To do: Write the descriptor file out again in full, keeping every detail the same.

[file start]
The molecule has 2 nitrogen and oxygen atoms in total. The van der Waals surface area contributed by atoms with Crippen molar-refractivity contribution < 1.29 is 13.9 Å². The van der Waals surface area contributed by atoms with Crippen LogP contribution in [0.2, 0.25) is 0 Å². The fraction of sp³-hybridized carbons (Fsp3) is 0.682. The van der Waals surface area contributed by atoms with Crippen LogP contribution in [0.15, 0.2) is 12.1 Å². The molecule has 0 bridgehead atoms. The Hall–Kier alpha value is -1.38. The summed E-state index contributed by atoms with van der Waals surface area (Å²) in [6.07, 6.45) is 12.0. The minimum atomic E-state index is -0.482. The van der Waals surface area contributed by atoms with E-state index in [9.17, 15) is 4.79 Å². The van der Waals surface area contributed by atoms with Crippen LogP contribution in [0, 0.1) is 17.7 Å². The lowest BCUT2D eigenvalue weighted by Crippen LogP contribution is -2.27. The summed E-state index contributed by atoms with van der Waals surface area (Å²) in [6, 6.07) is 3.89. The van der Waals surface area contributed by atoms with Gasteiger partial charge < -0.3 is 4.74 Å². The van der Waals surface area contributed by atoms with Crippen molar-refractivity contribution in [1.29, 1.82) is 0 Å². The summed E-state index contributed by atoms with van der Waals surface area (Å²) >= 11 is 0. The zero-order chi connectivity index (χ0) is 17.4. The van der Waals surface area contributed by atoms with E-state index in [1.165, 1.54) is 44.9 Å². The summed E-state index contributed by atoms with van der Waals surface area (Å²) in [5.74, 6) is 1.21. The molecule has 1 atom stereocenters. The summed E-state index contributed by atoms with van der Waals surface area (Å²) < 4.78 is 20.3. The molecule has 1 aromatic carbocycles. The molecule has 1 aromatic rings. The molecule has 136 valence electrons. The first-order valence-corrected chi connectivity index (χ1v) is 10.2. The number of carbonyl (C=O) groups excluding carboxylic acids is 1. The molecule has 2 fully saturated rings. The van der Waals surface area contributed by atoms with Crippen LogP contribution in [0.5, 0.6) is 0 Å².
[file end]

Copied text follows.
The molecule has 2 nitrogen and oxygen atoms in total. The van der Waals surface area contributed by atoms with Crippen molar-refractivity contribution < 1.29 is 13.9 Å². The van der Waals surface area contributed by atoms with Crippen LogP contribution in [0.2, 0.25) is 0 Å². The fraction of sp³-hybridized carbons (Fsp3) is 0.682. The van der Waals surface area contributed by atoms with Crippen LogP contribution in [0.15, 0.2) is 12.1 Å². The molecule has 0 bridgehead atoms. The Hall–Kier alpha value is -1.38. The summed E-state index contributed by atoms with van der Waals surface area (Å²) in [6.07, 6.45) is 12.0. The minimum atomic E-state index is -0.482. The van der Waals surface area contributed by atoms with E-state index in [9.17, 15) is 4.79 Å². The van der Waals surface area contributed by atoms with Crippen LogP contribution in [0, 0.1) is 17.7 Å². The lowest BCUT2D eigenvalue weighted by Crippen LogP contribution is -2.27. The summed E-state index contributed by atoms with van der Waals surface area (Å²) in [6, 6.07) is 3.89. The van der Waals surface area contributed by atoms with Gasteiger partial charge < -0.3 is 4.74 Å². The van der Waals surface area contributed by atoms with Crippen molar-refractivity contribution in [1.29, 1.82) is 0 Å². The summed E-state index contributed by atoms with van der Waals surface area (Å²) >= 11 is 0. The zero-order chi connectivity index (χ0) is 17.4. The van der Waals surface area contributed by atoms with E-state index in [1.165, 1.54) is 44.9 Å². The summed E-state index contributed by atoms with van der Waals surface area (Å²) in [5.74, 6) is 1.21. The molecule has 1 atom stereocenters. The summed E-state index contributed by atoms with van der Waals surface area (Å²) < 4.78 is 20.3. The molecule has 1 aromatic carbocycles. The molecule has 1 aromatic rings. The molecule has 136 valence electrons. The first-order valence-corrected chi connectivity index (χ1v) is 10.2. The number of carbonyl (C=O) groups excluding carboxylic acids is 1. The molecule has 2 fully saturated rings. The van der Waals surface area contributed by atoms with Crippen LogP contribution in [0.5, 0.6) is 0 Å².